Meghan Markle may be one of the most iconic faces in the world, but that didn't stop her from getting past all the stars as she sat down with activist Gloria Steinem to talk about women's rights, representation and the importance of voting.
The 39-year-old Duchess of Sussex appeared on the scene during her "backyard chat" with Gloria, 86, filmed last month for Makers Women, a women's empowerment platform that will fully stream the Q&A on Wednesday being overwhelmed with excitement at some points.
In a nutshell Teaser clip That was posted on social media on Tuesday afternoon. Viewers get a shared look at Meghan and Gloria looking all the way east as they relax in wooden lounge chairs in a lush garden.
Association: Meghan Markle – and her beloved dogs – sat down for a "backyard chat" with the activist Gloria Steinem (picture), in which they discussed voting and women's rights
The two are even joined by Meghan's beloved dogs, the black Labrador Pula, and the rescue beagle Guy, who happily wandered into the camera during the conversation, and lie at the feet of the Duchess while she continues to chat with Gloria.
"(The dog) wants to be in front of the camera," jokes Gloria, pointing to Pula, who Meghan and Harry adopted together in 2018, shortly after they tied the knot. The Duchess of Sussex rescued Guy the Beagle before meeting Prince Harry and pulled the puppy on his back to London in 2017, leaving her other rescue dog – Bogart – behind.
While it's not clear where the clip was filmed, the presence of Meghan's pups suggests that the video may have been filmed in the backyard of the new $ 14.7 million Duke and Duchess Montecito home that she was filmed bought in June.
The black and white clip, shot last month by filmmaker and photographer Matt Sayles, shows the two women in the shade of a large tree with a wooden table between their chairs that appears to be in the correct order to comply with social distancing regulations.
Meghan definitely looks at home in the picturesque surroundings, and at some point you see her checking something on her cell phone and putting on a straw sun hat to compete for her chic, all-white look – a far cry from the numerous virtual ones The summits and conference calls that she has conducted has been done for the past few months, all of which can be seen as she sits down and stares straight at the camera.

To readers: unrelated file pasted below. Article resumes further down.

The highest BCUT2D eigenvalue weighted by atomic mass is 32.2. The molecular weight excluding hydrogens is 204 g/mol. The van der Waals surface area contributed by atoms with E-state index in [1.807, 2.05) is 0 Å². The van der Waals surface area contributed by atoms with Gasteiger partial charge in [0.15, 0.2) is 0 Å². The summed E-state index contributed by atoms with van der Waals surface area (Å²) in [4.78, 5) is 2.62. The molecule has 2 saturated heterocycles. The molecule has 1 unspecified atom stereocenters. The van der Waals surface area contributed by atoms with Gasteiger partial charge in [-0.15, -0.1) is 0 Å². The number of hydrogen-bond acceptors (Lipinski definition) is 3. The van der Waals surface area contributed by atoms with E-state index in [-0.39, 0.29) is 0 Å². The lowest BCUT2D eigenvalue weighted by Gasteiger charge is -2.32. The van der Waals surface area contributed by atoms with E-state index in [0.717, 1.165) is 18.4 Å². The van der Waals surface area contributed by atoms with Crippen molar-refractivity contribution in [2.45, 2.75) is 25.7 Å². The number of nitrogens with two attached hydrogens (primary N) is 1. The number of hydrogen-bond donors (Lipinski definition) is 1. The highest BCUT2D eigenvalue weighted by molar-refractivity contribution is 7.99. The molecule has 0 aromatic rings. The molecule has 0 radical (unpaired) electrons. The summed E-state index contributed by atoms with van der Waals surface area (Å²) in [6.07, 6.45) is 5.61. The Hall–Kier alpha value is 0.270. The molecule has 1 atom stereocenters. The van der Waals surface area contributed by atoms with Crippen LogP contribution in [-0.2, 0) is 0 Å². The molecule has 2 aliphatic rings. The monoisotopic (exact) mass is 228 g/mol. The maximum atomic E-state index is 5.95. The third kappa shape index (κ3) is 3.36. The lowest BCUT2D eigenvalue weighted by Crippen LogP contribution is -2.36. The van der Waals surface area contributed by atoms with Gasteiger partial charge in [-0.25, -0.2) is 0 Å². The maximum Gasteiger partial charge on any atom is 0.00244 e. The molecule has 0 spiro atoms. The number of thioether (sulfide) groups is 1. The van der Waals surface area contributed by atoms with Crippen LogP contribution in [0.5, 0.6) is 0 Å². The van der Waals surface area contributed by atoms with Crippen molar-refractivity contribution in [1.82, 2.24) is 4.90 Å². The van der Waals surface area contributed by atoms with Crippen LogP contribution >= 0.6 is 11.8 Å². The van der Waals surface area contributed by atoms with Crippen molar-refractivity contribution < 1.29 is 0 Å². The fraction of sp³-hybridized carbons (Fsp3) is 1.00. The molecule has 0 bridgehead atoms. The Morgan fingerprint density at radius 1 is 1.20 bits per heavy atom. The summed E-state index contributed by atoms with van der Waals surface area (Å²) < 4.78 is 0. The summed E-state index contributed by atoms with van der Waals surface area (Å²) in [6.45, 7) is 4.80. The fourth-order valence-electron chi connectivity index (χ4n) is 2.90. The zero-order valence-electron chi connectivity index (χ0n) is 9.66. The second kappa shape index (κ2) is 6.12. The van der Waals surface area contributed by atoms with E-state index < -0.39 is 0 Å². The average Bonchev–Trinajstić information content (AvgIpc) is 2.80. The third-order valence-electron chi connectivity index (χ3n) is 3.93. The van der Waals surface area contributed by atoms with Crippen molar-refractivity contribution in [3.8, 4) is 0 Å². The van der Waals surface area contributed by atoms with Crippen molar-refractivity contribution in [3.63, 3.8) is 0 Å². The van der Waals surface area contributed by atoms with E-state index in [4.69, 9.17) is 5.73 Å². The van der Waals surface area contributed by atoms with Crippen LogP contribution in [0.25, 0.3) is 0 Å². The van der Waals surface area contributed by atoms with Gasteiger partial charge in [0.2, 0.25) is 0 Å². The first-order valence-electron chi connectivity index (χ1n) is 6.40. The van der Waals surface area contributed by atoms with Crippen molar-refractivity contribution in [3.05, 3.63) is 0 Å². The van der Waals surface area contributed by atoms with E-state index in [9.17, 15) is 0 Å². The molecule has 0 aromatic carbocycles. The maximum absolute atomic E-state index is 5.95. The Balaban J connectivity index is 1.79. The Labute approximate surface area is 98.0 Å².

She also made no attempt to hide her admiration for Gloria and raved about how "great" it was to chat with the famous feminist.
"Today is a great day, it's a great day for me," Meghan said of the activist, who shared her views on the upcoming elections – and the importance of every single vote – with the Duchess.
During the conversation, the mother of one child, who returned to the United States in January with Prince Harry and her son Archie, expressed her delight to be back in their home country.
“Meg, welcome home, I'm so glad you're home,” Gloria said to the Duchess at the beginning of the clip and asked Meghan to answer: “Thank you. Me too for so many reasons. & # 39;
Reassured: The Duchess of Sussex, 39, looked completely relaxed during the conversation – although she couldn't resist how excited she was to chat with Gloria, 86
While Makers Women shared the clip on Instagram, she described the conversation between the two women as "historic backyard chat" and shared some details about what Gloria and Meghan had discussed.
"Meghan, the Duchess of Sussex and Gloria Steinem discuss representation, why every vote is important, and how all women are" interrelated, not classified, "says the headline. "MAKERS has an exclusive look at this historic backyard chat! Questions and answers are coming tomorrow."
At the beginning of the clip, Meghan makes a passionate statement about women's suffrage, telling Gloria, "People forget how tough women like you and so many others are before they fought to make us where we are "to which the activist replies," If you don't vote, you don't exist … it's the only place we're all the same, in the voting booth. "
The activist, who was one of the best-known figures in the women's liberation movement of the 1960s and 1970s, continues to focus on young women, explaining to Meghan that it is important for youth to vote because they decide their future – not theirs.
The importance of voting and women's rights are topics that Meghan is very familiar with. She has spoken at length about the importance of the upcoming elections as she becomes more politically active after retiring as a woman Senior Royal.
Just last week, the mother of one child boldly asked women in the United States to vote in the 2020 presidential election. Speaking at an online voter summit, she spoke about the need for “change” and told attendees, “If we are not part of the solution, we are part of the problem. & # 39;
Meghan made her stance on the 2020 presidential race incredibly clear when she reached out to viewers at the When All Women Vote Couch Party – an online event run by the nonprofit When We All Vote founded by "her friend" Michelle Obama.